HUSQVARNA 570: MARCH 2001
But by the time 2001 came around, you?d really lose it. Both George and the 2001 Husky 570 look, well, different. It?s a mind-bending thought, but yes, Husqvarna can change. The 2001 Husky four-stroke MXer has made more progress between 2000 and 2001 than it did in the previous 10 years. It?s about time. With four-strokes advancing every day, it was a case of move or die.
A BRIEF HISTORY OF TIME
Then the Italians took over and the Husky 510 became a 610 which was bigger, heavier and more four-stroke-like. It was lumped into the XR600 category and there it stayed for years. Husqvarna struggled as a company and wasn?t even imported a couple of years.
The reasons are obvious. If you were to design a new four-stroke from the ground up, what would you do differently? The original Husky motor was so far ahead of its time that it virtually was a 2000-era four-stroke. That motor had potential to be lighter and more powerful than a YZ motor. For 2001, Husqvarna built a new crank that shaved off considerable mass, and changed the cam and ignition mapping to give the bike more snap. Even though the model is now called a 570, the bore and stroke are unchanged. The 610 always measured 577cc. The bosses probably thought about making it into a 550 so that it would qualify for U.S. Nationals, but then the word came down that the rules were changing?the limit for a four-stroke in the 250 class would be lowered to 450 for 2001. KTM will have to scramble to come up with some new displacement for its race effort.
The engine cases are still rather long, which forces Husky to stick with the same frame design?an old single-backbone configuration which is about as diametrically opposed to a perimeter frame as possible. But again, there?s nothing inherently wrong with that design. The engineers just changed the steering geometry to bring it up to date and gave it a new shorter, lighter swingarm. A huge chunk of the investment went into plastic. The 570 has a new tank, seat, airbox and number plates. That?s incredibly expensive, which is why we are guessing that this bike will be around for some time to come. It was necessary, though, to bring the bike into the 21st century. There?s no way that ?80s ergonomics work in today?s market.
Our test bike came to us stock, with one exception. It already had a Pro Circuit T-4 stainless exhaust in place. We aren?t sure what that says about the stock exhaust (well, we have a good idea). Other than that, we used stock jetting, stock gearing and stock fork and shock springs throughout the test.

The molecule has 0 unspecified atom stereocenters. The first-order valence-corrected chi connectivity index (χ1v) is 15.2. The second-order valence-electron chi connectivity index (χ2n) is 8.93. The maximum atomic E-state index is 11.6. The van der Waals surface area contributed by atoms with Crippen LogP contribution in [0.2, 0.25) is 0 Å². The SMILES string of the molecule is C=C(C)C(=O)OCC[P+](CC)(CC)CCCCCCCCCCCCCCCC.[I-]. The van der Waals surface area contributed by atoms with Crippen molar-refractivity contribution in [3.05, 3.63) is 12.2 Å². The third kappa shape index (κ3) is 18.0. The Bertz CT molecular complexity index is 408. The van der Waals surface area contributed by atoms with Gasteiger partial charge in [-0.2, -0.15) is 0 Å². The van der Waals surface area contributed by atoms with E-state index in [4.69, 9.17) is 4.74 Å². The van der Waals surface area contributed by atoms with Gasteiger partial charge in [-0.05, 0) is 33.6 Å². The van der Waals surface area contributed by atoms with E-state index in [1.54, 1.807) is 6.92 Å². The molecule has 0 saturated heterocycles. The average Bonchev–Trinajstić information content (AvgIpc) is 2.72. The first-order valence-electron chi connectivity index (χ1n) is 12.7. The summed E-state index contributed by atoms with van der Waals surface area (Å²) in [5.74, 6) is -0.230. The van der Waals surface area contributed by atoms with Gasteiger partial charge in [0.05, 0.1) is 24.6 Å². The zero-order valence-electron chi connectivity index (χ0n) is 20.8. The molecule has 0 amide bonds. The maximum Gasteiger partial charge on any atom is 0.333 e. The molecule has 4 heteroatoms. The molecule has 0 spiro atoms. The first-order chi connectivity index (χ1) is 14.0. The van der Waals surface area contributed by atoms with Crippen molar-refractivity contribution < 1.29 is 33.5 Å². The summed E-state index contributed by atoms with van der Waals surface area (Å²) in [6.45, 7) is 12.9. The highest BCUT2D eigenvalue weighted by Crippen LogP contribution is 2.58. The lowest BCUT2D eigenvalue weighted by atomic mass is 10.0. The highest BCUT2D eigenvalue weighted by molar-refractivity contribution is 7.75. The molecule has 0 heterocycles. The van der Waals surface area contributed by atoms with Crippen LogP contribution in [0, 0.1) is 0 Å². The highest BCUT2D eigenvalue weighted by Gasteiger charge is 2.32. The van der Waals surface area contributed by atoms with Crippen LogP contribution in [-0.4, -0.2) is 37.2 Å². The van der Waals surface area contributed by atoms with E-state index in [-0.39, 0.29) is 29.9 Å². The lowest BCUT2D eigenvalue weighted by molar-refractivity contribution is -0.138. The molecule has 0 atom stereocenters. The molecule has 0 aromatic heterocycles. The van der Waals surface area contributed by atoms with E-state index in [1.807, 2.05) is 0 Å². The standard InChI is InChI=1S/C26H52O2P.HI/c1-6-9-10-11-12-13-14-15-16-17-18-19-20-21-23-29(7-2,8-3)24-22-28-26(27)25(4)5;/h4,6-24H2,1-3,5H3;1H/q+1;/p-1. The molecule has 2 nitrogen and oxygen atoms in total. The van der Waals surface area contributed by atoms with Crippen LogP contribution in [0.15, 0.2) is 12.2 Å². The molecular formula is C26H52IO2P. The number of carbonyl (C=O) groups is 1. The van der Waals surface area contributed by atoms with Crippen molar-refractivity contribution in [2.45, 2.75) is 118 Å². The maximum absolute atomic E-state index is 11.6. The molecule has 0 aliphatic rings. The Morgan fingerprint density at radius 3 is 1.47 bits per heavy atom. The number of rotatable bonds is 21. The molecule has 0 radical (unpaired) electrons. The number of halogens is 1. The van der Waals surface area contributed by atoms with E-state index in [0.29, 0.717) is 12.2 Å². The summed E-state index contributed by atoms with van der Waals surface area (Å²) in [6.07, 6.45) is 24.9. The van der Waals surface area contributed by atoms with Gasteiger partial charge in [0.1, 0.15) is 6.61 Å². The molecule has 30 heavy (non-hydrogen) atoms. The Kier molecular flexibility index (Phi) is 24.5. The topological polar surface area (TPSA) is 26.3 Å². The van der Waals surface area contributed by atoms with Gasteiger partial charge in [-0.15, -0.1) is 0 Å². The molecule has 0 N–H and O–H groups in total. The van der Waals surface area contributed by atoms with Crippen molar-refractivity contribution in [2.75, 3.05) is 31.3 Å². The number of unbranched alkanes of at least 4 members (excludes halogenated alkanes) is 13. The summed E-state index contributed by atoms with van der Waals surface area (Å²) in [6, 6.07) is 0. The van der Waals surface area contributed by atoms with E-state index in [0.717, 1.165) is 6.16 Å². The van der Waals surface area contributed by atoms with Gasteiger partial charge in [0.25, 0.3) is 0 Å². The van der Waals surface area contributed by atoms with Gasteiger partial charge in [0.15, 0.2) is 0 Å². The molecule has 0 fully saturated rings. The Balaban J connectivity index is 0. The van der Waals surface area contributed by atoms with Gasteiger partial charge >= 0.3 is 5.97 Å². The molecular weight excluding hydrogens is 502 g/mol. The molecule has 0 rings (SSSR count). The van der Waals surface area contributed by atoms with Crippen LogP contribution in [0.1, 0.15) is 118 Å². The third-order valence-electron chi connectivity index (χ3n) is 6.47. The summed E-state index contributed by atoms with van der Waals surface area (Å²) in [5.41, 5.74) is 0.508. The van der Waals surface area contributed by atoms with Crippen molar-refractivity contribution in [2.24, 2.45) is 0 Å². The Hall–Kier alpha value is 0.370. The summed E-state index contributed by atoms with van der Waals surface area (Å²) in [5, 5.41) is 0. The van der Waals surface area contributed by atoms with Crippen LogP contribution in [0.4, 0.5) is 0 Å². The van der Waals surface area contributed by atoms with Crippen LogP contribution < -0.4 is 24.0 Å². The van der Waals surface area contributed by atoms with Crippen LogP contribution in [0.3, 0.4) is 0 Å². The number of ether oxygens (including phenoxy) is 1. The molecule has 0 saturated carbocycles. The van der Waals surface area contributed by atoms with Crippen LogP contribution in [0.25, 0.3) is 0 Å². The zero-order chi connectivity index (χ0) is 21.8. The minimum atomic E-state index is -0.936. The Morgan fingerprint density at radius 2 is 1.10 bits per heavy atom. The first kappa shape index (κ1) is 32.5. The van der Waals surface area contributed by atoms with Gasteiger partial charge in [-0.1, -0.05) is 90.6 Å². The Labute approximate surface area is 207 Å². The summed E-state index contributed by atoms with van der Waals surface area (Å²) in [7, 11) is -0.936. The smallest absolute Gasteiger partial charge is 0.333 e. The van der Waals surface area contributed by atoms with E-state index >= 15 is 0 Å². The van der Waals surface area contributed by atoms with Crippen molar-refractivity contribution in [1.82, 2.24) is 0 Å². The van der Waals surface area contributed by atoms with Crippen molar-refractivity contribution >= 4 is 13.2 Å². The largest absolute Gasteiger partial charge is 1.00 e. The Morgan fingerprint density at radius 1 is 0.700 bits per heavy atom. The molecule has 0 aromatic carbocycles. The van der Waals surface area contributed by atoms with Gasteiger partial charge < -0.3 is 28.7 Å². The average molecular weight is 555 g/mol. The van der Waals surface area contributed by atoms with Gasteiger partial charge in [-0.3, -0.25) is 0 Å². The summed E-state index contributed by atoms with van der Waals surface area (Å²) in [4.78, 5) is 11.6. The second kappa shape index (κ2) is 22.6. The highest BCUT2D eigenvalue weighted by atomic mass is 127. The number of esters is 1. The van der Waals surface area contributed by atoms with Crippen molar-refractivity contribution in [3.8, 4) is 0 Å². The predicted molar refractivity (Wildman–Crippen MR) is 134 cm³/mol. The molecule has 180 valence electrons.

Well, if it?s a really fast track, you might use three gears. And if you go trail riding, you could use five or even six, like the cross-country version has. But for motocross on a tight track, it doesn?t take very much skill to use second or third for the entire moto. It does, however, take some skill to hold on. This is an Open-class motocross bike. And there?s a reason why the Open class is so small these days. This much power is hard to handle.
If you?ve ridden a 500cc two-stroke around a track lately, you know what we are talking about. There?s an adjustment period where your knuckles turn white, your eyes water up and you think there?s no possible way that you can take charge of this beast. But eventually, you get the hang of it. The Husky has much more throttle response and low-end snap than a 500cc two-stroke, although it might not have as much in the upper middle. Most of that snap is probably the result of the lighter crank, but still, the Husky is no more likely to stall than a YZ426 or a KTM.
EAT YOUR WHEATIES
A big factor making the 570 more manageable is the new body work. What a relief! You can actually move around on the bike. In the old days, the dip in the Husky?s seat kept you locked in the middle of this enormous boat of a motorcycle. The new Husky doesn?t feel like a big steamship any more?maybe just a medium size tug boat. Throwing the Husky into a turn takes a little bit of strength. Okay, a lot of strength. But not to sound like a broken record, it?s a virtual scalpel in the turns compared to the old Husky.
The rear is busy too, but in a different way. The standard settings (14 low-speed, 1-1/2 high-speed, 17 rebound) seem a little underdamped on the track. Don?t give it the in-the-pits test by just pushing down on the seat and watching it return. That?s misleading. The bike seems overdamped, if anything. By the time you have the low-speed on nine and the rebound on 12, the shock feels like it?s filled with syrup in the pits, but works fine on the track. Working with the Sachs shock is odd, but eventually we were able to get it right on the money. Don?t be afraid to try strange settings that wouldn?t work on other bikes.
On the other hand, Husky is the only company that really gives you the best of both worlds. Euro bikes have expensive rims, levers, handlebars and sprockets, but are usually roughly made with crusty forgings and leaky gaskets. Japanese bikes are cleanly made and well designed but have throw-away graphics and cheap components. Huskys have all the expensive parts, plus you would swear that the engine castings came from Japan. The only non-Euro item is the cable-pull clutch. But the clutch pull is actually lighter than that of KTM?s hydraulic clutch.
Right now, the four-stroke motocross world is divided. Yamaha and KTM are in a category by themselves as four-strokes that two-stroke guys can love. Then there are others like VOR and Husaberg, which are a little rougher and more old world. The Husky falls evenly between the two camps. We don?t think that hordes of Yamaha riders will run feverishly toward Husky dealers. But there might be handful out there who want more power and are willing to build bigger muscles in exchange. The Husqvarna is for them.